Okay, I’m going to show you a magic trick. You’re going to take one piece of paper and turn it into an 8-page booklet. I call it a BigLittleBook. First I’m going to give you instructions, then I’ll give you a link to download a Word Template. And, just so you know, the template is a bit of a puzzle if you don’t have the instructions first.

Take yourself a piece of paper, and number each side with four panels, like this:


The front side is panels #1 and #2… but you turn the page upside down to label #3 and #4. Then flip the page over, and the same numbering logic applies to #5 through #8. It’s important that #5 and #6 are at the top of the page, on the same end as #1 and #2 on the other side.


Now you just fold it up; top & bottom, then lengthwise. You’ll see that the bottom has folds in it, so you should trim off about a 16th of an inch so the pages get to turn. I also like to put a spine staple in it.

Now if you number your new book (8 pages!) starting at page 1 and straight through to the end you’ll find that the panels you numbered initially have just about nothing to do with the page numbers. So if you want to create your own book… you need to know what panel corresponds with what page in the finished booklet.

This really isn’t as hard as a Rubik’s cube. But I’ve never really had much patience for that kind of riddle. The onliest one I ever solved some might have called cheating. I peeled off all the little labels and put them where they needed to be, and was quite proud of myself, mind you. Oh, anyhow… I’ll give you this cheat: A correspondence table:

Page 1 = panel 2

Page 2 = panel 5

Page 3 = panel 8

Page 4 = panel 3

Page 5 = panel 4

Page 6 = panel 7

Page 7 = panel 6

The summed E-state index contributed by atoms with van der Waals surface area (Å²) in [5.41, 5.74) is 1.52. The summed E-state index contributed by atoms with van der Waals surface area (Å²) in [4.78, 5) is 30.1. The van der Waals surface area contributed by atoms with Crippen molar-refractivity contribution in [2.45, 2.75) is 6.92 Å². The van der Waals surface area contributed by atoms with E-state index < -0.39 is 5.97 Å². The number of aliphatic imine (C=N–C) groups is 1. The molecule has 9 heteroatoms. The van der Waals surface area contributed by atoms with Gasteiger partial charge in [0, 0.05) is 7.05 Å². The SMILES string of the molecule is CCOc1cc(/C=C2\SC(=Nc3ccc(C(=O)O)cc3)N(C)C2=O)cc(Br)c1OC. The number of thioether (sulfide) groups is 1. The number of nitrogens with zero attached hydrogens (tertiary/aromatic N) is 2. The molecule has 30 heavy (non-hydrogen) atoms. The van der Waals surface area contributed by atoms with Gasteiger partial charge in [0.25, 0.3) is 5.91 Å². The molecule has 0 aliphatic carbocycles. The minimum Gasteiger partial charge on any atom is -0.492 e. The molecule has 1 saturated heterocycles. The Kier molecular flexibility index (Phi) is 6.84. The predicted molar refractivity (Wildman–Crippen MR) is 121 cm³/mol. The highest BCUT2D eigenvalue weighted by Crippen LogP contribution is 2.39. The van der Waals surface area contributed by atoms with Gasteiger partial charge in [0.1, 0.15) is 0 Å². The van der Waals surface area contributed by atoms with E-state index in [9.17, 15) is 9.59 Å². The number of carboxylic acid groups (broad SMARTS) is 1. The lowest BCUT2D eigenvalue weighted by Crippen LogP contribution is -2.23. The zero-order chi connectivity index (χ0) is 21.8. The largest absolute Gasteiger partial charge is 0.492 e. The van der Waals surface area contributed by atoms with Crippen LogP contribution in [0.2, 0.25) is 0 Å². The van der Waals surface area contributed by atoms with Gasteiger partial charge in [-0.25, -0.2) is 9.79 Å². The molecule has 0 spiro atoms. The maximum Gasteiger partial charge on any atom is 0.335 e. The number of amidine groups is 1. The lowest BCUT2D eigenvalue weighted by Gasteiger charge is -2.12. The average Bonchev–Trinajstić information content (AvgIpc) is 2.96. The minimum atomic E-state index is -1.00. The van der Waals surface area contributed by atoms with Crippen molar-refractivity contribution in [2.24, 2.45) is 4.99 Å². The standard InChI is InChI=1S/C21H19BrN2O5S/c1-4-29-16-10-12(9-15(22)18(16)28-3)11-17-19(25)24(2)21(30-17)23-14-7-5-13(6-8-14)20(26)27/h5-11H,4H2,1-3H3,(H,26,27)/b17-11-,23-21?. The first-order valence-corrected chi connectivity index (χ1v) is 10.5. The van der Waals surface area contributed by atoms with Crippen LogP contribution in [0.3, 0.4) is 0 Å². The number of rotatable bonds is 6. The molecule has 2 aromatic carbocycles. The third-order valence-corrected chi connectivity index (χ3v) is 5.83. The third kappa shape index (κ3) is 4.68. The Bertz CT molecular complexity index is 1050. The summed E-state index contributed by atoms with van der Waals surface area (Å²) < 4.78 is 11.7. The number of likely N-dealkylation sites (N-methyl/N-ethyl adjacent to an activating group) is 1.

Page 8 = panel 1

Okay, here’s a link to the template:

The next thing you need to know is how to print this thing.

  • First you print page 1
  • Then you turn it around and print page 2 on the bottom of the first print
  • Then you print page 3 on the back of the page (note that it should be at the top of the paper, directly behind the page #1 print)
  • Finally you print page 4 on the only open slot you have left

Finally, follow the folding, trimming and stapling instructions above. Voila! You’ve made your first BigLittleBook.

My First BiglittleBook

Back when I was in high school in Tucson, AZ we published a cartoon newspaper for Amphitheater High School. Of course, I didn’t’ go to Amphi… I went to Canyon Del Oro. Canyon tended to be kids whose parents were a little more wealthy (not mine, actually). And a bunch of country kids went to Amphi and did FFA and 4H and that kind of stuff. So we published this kind of underground lampoon and distributed it under kids’ windshield wipers at Amphi. Frankly it wasn’t very kindly. I did a cartoon strip called “Jethro and Bucky!” who would do heroic things like root out the greasers who used the boys bathrooms as dens of perdition (smoking cigarets).

Bells and Whistles

For my niece Angi’s benefit I’ve got to show the statistical aberration of blog hits in the past few days. On January 10th I posted a note on AGILEDOGS Listserv about my survey on the impact of today’s economy on dog agility (see . It created a high water mark on January 11th with 424 views of my weblog on that day. The formal top mark was on January 6th, with 148 views.


Angi has been doing some work for my on my website and has suggested that I shouldn’t use a public domain blog engine to publish elements of my web page and indeed, that I should move the blog to my own web site.

To tell the truth what I like about WordPress is that it has wonderful tools, including the statistical tracking tools. I have also observed that some people put up WordPress pages and don’t have their own domain at all. I guess that’s rather doing it on the cheap. Why not?

When writing the “Managing Your Tubes” bit ( ) I was basically geeking out about the implications of some of the tools available to me on the internet. The paradigm is constantly shifting. By the way, while the hosting company for my website has statistical tools they are not actually as flexible or as accessible as those provided by WordPress. And trust me, they provide no sophisticated formatting or page creation tools.

I was a bit reluctant to leave where I formerly kept my blog. Eric’s site came close to becoming a real community of agility people. After struggling with technical difficulties and down time I ventured to WordPress just to have an avenue. Now it would be very difficult for me to go back because I find myself in a much much wider community of bloggers and frankly have tools that weren’t available on Agilityvision.

Questions comments & impassioned speeches to Bud Houston: And Check out my new publication the Idea BookAgility Training for a Small Universe available at


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